von Feuerbach, Paul Johann Anselm Ritter. Caspar Hauser: An Account of an Individual Kept in a Dungeon, Separated From All Communication With the World, From Early Childhood to About the Age of Seventeen. Boston: Allen and Ticknor, 1832.

October 28th, 2020    

81 - The Demon of the Belfry

San Francisco, 1895. One of the more notorious trials of the 19th Century was that of Theo Durrant, "the Demon of the Belfry," for the murders of two young ladies in Emmanuel Baptist Church.

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A Bloody Shoe is Found in the Church.” San Francisco Call, April 21, 1895.

A Dreadful Affair!” Boston Globe, May 24, 1875.

A Horrible Tragedy in a Church.” San Francisco Chronicle, April 14, 1895.

A Murderer Hanged.” Morrisville (VT) News and Citizen, June 1, 1876.

Alleged Expose of Theo. Durrant.” Spokane Spokesman-Review, August 21, 1895.

Blacker Grows the Cloud Over Emmanuel Baptist Church.” San Francisco Call, April 15, 1895.

Blanche Lamont's Ring.” Downs (KS) Times, September 26, 1895.

Blood Stained Coat Found in Berkeley.” San Francisco Call, April 23, 1895.

Durrant and His Girl Companion Traced Beyond Church Gate.” San Francisco Chronicle, September 18, 1895.

Durrant Rode With A Bundle.” San Francisco Examiner, April 21, 1895.

Durrant Will Hang.” Fort Wayne Gazette, May 16, 1897.

Durrant's Story Ended.” Topeka Daily Capital, October 12, 1895.

Five Years of Undetected Crimes.” San Francisco Call, August 7, 1898.

Flimsy Yarn.” Xenia (OH) Daily Gazette, October 28, 1895.

Fluegel is in a Fix.” San Francisco Chronicle, January 3, 1895.

Forging the Chain.” Vancouver Daily World, April 17, 1895.

George King to Testify To-day.” San Francisco Chronicle, September 18, 1895.

Her Aim Was Bad.” San Francisco Call, June 9, 1891.

Martin Quinlan's Victim.” San Francisco Examiner, September 16, 1891.

Missing From Home.” San Francisco Chronicle, April 10, 1895.

Planning Alibis for Durrant.” San Francisco Examiner, October 29, 1895.

Press Privileges.” Champaign (IL) Daily Gazette, October 4, 1895.

Quinlan Pugilistically Inclined.” San Francisco Call, August 5, 1891.

Rev. J. George Gibson Pays His Respects to Eugene Deuprey.” San Francisco Chronicle, October 1, 1895.

Secretary McCoy of the Y.M.C.A. Is a New Figure in the Durrant Trial.” San Francisco Chronicle, October 2, 1895.

She Tried To Keep Her Secret.” San Francisco Examiner, September 14, 1895.

Slayer of M.D. Foley Becomes a Bride.” San Francisco Examiner, January 5, 1899.

Still After Gibson.” San Francisco Call, April 26, 1895.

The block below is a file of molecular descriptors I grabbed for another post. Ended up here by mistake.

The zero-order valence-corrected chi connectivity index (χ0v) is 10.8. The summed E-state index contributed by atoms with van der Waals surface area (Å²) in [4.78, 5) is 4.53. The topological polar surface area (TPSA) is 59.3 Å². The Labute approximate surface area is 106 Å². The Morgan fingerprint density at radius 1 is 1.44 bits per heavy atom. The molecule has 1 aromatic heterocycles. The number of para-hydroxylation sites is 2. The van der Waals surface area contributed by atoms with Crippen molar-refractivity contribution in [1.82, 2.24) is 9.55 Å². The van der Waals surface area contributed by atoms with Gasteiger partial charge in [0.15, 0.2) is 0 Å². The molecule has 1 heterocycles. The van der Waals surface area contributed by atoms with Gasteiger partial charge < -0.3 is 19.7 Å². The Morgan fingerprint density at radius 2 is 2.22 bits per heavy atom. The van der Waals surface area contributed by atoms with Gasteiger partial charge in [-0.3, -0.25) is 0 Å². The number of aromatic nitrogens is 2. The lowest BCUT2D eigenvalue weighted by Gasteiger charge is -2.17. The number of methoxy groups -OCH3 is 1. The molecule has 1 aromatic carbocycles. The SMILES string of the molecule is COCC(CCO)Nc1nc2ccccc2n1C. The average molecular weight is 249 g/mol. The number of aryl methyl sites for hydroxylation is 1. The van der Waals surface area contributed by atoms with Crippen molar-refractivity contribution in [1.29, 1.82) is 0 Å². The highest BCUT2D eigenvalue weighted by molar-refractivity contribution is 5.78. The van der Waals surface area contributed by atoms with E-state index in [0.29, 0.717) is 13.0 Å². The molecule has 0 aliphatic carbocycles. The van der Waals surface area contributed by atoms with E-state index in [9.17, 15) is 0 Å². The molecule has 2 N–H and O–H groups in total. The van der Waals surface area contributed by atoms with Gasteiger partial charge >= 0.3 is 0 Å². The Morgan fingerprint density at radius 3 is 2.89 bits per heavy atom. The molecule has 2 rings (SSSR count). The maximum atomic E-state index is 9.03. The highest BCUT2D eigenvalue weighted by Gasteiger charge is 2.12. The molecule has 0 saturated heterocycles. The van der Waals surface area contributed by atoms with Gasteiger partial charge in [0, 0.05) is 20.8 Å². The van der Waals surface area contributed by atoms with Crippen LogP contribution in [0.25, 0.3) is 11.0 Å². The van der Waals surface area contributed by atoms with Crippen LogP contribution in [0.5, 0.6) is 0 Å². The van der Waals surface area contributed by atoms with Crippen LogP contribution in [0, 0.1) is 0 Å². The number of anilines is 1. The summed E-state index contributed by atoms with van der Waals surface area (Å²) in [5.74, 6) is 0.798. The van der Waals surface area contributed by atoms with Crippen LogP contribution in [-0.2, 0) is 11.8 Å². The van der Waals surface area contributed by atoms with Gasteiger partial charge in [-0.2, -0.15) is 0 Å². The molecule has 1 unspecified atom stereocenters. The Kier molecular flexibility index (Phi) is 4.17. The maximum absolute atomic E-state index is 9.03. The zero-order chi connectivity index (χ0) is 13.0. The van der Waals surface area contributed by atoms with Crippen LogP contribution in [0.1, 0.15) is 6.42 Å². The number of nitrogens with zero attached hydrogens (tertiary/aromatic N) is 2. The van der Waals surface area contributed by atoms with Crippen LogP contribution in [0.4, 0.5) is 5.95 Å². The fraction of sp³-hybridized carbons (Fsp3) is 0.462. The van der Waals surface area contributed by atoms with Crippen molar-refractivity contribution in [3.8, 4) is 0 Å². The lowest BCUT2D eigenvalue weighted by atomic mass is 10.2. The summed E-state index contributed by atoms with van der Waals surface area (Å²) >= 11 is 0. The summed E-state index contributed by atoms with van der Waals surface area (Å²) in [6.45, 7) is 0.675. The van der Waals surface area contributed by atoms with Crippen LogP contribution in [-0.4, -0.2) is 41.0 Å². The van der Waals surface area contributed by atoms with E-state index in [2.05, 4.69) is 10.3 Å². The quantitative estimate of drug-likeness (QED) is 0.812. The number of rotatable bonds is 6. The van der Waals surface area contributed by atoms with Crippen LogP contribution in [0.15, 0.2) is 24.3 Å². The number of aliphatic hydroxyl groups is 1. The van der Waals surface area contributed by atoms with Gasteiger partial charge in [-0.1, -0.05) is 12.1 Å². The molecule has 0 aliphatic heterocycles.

Taken Into the Mission.” San Francisco Examiner, September 17, 1895.

The Durrant Trial.” Chilliwack (BC) Progress, October 2, 1895.

The Missing Lady.” Anaconda (MT) Standard, April 11, 1895.

The New Witness Against Durrant.” San Francisco Examiner, August 17, 1895.

Theo. Durrant's Double.” Saint Paul Globe, August 3, 1895.

Think He is Insane.” St. Louis Post-Dispatch, July 25, 1895.

Adams, Samuel Hopkins. The Great American Fraud: Articles on the Nostrum Evil and Quacks. New York: P.F. Collier & Sons, 1905.

Jackson, Joseph Henry and Lenore Glen Offord. The Girl in the Belfry. Greenwich, CT: Fawcett, 1957.

Peixotto, Edgar D. Report of the Trial of William Henry Theodore Durrant. Detroit: Collector Publishing, 1899.,Gibson%2C%20resigned%20his%20parish%20in%20Scotland%20in%201887.

October 10th, 2020    

80 - The Smallest of the Small

Caroline Crachami, "The Sicilian Fairy," was one of the earliest identified cases of primordial dwarfism known.  She was barely a foot and a half feet tall.  The Mexican Lucia Zarate had a similar condition.

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Little People Make Mark On History.” Binghamton (NY) Press and Sun-Bulletin, February 5, 1978.

Two Human Wonders.” St. Louis Post-Dispatch, November 10, 1876.

Bondeson, Jan. A Cabinet of Medical Curiosities. New York: W.W. Norton, 1999.

Wood, Gaby. “The Smallest of All Persons Mentioned in the Records of Littleness.” London Review of Books 19:24 (December 11, 1997).

September 26th, 2020    

79 - Helen Eiker

The story of Helen Eiker, a Gettysburg, Pennsylvania woman who was the first woman convicted of homicide in Adams County.  At only 18, she was one of the youngest people convicted, as well.  There was a loose connection with the Pennsylvania Dutch magical tradition known as pow-wow.

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Accuses Daughter-in-Law of Faith in Pow-wowism; Girl Adds to Revelations.” Gettysburg Times, December 10, 1928.

Bar Reporters from Talking To Mrs. Eiker.” Gettysburg Times, March 18, 1929.

Court Reserves His Decision in Motion for New Eiker Trial.” Gettysburg Times, October 16, 1928.

Eiker Estate Valued At $300.” Gettysburg Times, July 18, 1928.

Eiker Killed Himself in Struggle to Wrest Gun from Girl-wife, is Defense Plea in Trial of Widow.” Gettysburg Times, August 29, 1928.

Fatal Shot An Accident, She Says.” Carlisle Sentinel, August 30, 1928.

Mrs. Eiker Blamed For Husband's Death By Coroner's Jury.” Gettysburg Times, July 18, 1928.

Mrs. Helen Eiker is Buried Today.” Gettysburg Times, November 21, 1932.

Mrs. Helen Eiker Denies Faith in 'Pow-wowism'; Reveals Fake Treatments.” Gettysburg Times, December 8, 1928.

Mrs. Helen Eiker Dies This Morning After Long Illness.” Gettysburg Times, November 18, 1932.

Mrs. Helen Eiker Sentenced to 5-10 Years in Prison.” Gettysburg Times, March 4, 1929.

Mrs. Helen Eiker Starts Sentence.” Hanover Evening Sun, March 22, 1929.

Percy Eiker, Killed by Wife, Tries to Shield Her With Story of Suicide Attempt.” Gettysburg Times, July 10, 1928.

Shoots Husband.” East Berlin News-Comet, July 13, 1928.

Slain Man Buried; Widow Views Body.” East Berlin News-Comet, July 20, 1928.

Slayer of Spouse is Critical in Hospital in Philadelphia.” Gettysburg Times, June 18, 1930.

Slayer Sinks Lower, Report At Hospital.” Gettysburg Times, June 19, 1930.

Swope Claims Court Biased in His Charge.” Gettysburg Times, September 1, 1928.

Young Convicted Widowed-Mother Was 'Pow-wowed'.” Gettysburg Times, December 7, 1928.

Young Mother is Convicted of Second Degree Murder; Jury is Out Only 4 Hours.” Gettysburg Times, August 30, 1928.

Young Mother is Indifferent About Verdict.” Gettysburg Times, August 31, 1928.

Young Wife Charged With Husband's Murder.” Adams County Independent, July 12, 1928.